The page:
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Justin O’Neil is a third year law student. He received his B.A. in political science from the University of California, Irvine in 2007 and spent five years working in higher education administration and student affairs prior to starting law school in 2012. Justin’s primary interests involve issues of law, sexuality, and gender.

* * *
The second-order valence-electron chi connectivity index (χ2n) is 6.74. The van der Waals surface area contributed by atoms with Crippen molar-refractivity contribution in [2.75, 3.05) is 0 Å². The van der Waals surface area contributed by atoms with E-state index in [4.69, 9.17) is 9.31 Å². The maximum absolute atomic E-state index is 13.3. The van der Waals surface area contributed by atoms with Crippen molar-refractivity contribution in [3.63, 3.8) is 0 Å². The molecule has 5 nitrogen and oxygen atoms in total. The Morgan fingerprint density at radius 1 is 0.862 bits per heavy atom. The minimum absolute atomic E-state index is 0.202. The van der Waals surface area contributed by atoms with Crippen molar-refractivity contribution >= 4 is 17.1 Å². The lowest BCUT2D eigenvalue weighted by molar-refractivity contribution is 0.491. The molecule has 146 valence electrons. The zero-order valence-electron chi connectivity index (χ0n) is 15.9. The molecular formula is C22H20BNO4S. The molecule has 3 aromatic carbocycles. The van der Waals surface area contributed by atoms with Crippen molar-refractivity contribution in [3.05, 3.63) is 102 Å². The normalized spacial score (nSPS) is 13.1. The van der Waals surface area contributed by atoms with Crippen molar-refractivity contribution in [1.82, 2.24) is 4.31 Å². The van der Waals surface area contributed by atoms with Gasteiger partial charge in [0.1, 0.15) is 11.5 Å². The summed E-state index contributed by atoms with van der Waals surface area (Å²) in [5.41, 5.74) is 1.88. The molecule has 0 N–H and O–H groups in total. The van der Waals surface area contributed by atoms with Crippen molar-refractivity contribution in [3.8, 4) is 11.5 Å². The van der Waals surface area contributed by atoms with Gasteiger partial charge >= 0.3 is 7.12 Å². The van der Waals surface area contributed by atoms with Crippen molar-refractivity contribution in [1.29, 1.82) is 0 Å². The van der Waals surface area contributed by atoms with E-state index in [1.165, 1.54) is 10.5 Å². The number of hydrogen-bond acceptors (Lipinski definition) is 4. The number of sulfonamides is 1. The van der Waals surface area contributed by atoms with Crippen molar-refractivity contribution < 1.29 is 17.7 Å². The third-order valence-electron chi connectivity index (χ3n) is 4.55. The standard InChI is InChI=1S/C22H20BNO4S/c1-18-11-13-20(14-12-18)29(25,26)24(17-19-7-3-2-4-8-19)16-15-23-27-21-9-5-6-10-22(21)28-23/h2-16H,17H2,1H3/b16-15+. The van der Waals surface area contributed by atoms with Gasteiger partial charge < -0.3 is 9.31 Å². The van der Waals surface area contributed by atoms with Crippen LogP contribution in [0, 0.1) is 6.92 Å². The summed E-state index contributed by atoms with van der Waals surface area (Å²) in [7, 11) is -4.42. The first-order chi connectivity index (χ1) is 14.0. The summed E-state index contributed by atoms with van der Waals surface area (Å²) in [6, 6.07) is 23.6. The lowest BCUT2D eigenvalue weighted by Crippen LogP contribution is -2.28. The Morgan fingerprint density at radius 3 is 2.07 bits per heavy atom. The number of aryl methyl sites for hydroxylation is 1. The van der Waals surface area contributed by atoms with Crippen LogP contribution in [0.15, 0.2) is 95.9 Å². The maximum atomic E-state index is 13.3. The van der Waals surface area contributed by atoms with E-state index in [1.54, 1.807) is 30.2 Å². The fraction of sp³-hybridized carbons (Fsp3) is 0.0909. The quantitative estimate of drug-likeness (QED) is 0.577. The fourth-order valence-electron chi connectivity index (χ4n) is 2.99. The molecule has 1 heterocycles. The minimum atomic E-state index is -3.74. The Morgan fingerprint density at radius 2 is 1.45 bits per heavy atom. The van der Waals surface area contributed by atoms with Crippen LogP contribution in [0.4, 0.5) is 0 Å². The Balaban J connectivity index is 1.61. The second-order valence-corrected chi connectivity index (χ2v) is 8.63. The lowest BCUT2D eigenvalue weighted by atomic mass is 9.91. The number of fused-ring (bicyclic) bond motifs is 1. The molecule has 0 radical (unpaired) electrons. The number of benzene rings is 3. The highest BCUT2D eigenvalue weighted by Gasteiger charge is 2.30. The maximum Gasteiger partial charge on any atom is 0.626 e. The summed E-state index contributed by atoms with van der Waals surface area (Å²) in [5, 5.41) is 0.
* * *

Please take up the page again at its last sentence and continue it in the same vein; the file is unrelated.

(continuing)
The LGBT movement, in the last two decades, has primarily pursued formal equality under the law in areas of policy such as marriage, workplace discrimination, and hate crimes, using courts as the primary avenues of change (with legislatures a distant second). It seems increasingly likely that many of these goals will soon be achieved, especially given the Supreme Court’s June 2013 decision in U.S. v. Windsor and the nearly-unanimous string of legal victories for marriage equality proponents in the time following the decision. Once the movement reaches its legal goals, however, what happens next? Does the achievement of formal legal equality spell the end of the LGBT movement’s engagement with the law? If not, what can come next, what should come next, and what will come next? This theoretical project will look to a wide variety of perspectives, from social movements scholars to queer theorists to community leaders (paying special attention to those perspectives critical of the path the movement has taken to date) with the goal of integrating these various sources of knowledge to provide a broad outlook on the potential futures of the LGBT and queer movement. The project will be oriented around two primary questions: 1) what is the most likely course for the LGBT movement in a post-marriage equality nation; and 2) what insights might the movement gain from sources of knowledge that have not, to date, been well represented within the LGBT mainstream?